The Queensland Audit Office (QAO) has released a statement about the transition to renewable energy sources by the state government after discovering that progress calculations are inaccurate and renewable energy targets are not clearly defined. Recommended to improve the transparency and accuracy of the report.
Renewable energy currently accounts for about 18% of the energy produced in Queensland, but in 2017 the Government of Parashek set a goal of achieving 50% energy consumption by 2030.
The progress of Queensland’s transition to renewable energy is measured by dividing energy production by energy consumption.
QAO has found that the Ministry of Energy and the Office of Public Works, which are responsible for managing the transition, have reported a “estimated performance” of 20% for Queensland’s renewable energy.
However, this calculation does not include all non-renewable energies such as diesel power. It also does not include the energy generated by small facilities. And we assumed that all bioenergy generators would achieve the same performance as the largest bioenergy generators.
“When we recalculated the performance against our goals, Queensland’s progress was about 19%.” The report said..
The report explained that the omission of 1 percentage point (actual 19 percent vs. reported 20 percent) at the level of renewable energy was transformed into significant changes in Queensland’s energy system.
Courier-Mail reported that Auditor Brendan Waral was unable to determine whether the state government was on track to reach its goals for 2030 and beyond.
“We haven’t set the desired combination of wind, solar and hydropower, and we haven’t set the details for suitable locations for renewable energy development,” he said.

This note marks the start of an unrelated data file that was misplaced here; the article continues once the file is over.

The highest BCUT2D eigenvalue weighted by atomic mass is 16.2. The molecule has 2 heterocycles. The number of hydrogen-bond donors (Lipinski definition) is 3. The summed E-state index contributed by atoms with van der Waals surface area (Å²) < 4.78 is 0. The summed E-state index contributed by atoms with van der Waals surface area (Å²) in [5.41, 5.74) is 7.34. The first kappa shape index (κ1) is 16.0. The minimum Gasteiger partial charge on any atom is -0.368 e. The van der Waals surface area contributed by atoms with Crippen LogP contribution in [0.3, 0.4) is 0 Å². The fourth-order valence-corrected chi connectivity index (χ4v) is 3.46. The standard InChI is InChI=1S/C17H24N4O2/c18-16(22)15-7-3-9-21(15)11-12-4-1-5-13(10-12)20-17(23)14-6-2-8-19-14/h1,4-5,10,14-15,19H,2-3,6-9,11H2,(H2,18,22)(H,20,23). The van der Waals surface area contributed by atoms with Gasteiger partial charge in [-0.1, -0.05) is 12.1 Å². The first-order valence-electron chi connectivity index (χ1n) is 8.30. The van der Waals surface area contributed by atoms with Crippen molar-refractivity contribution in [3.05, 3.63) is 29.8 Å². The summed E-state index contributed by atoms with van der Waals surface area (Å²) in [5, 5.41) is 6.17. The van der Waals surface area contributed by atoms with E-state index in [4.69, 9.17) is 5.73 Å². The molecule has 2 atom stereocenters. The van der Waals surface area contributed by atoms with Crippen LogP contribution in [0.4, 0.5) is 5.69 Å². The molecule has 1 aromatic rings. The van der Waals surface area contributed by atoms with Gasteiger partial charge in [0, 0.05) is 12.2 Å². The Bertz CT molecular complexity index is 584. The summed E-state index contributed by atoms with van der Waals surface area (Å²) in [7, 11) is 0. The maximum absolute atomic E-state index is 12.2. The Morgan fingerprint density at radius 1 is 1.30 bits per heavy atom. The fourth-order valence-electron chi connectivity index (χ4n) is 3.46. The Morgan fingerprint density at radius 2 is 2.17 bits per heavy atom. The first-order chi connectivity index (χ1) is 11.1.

“As a result, it is difficult to know if the transition to renewable energy is on track or if the department needs to coordinate its objectives and processes.”
QAO recommended that the government publish more information about Queensland’s actual renewable energies, such as the amount of energy generated from wind, solar and other energy sources.
Rooftop solar power accounts for up to 40% of the state’s share of renewable energy sources (18). This is followed by 27% large-scale solar power generation. Then blow the wind at 14%. Bioenergy, 12 years old. And 7% hydropower.
On the other hand, most of Queensland’s energy comes from heat sources such as 68% coal and 13% gas.
QAO also issued a detailed official statement on how Queensland’s renewable energy targets are defined and measured, including small-scale renewables and non-renewable renewables. In order to fully explain all renewable energies, we recommended that the government update its progress calculations against the target. Energy such as diesel power generation.
Many new projects have been reported to ensure that Queensland has achieved its renewable energy ambitions and that billions of dollars of projects will be undertaken early in the plan.
“Currently, 48 large-scale renewable energy projects are in operation or in various supply stages. When completed around 2025, Queensland’s renewable energy capacity will exceed 10,000 megawatts, with total power generation capacity. That’s almost 45%, “said Mick, Minister of Renewable Energy. Debrenni and Brisbane Times reported.
The government’s direct role in the transition to renewable energy is through renewable energy and hydrogen employment funds, where existing energy producers will play a greater role in green energy production.
“Under this fund, government-owned energy companies have the potential to significantly increase the development and ownership of renewable energy generation. They also support the development of private sector renewable energy projects. You may have access to the fund, “said the QAO report.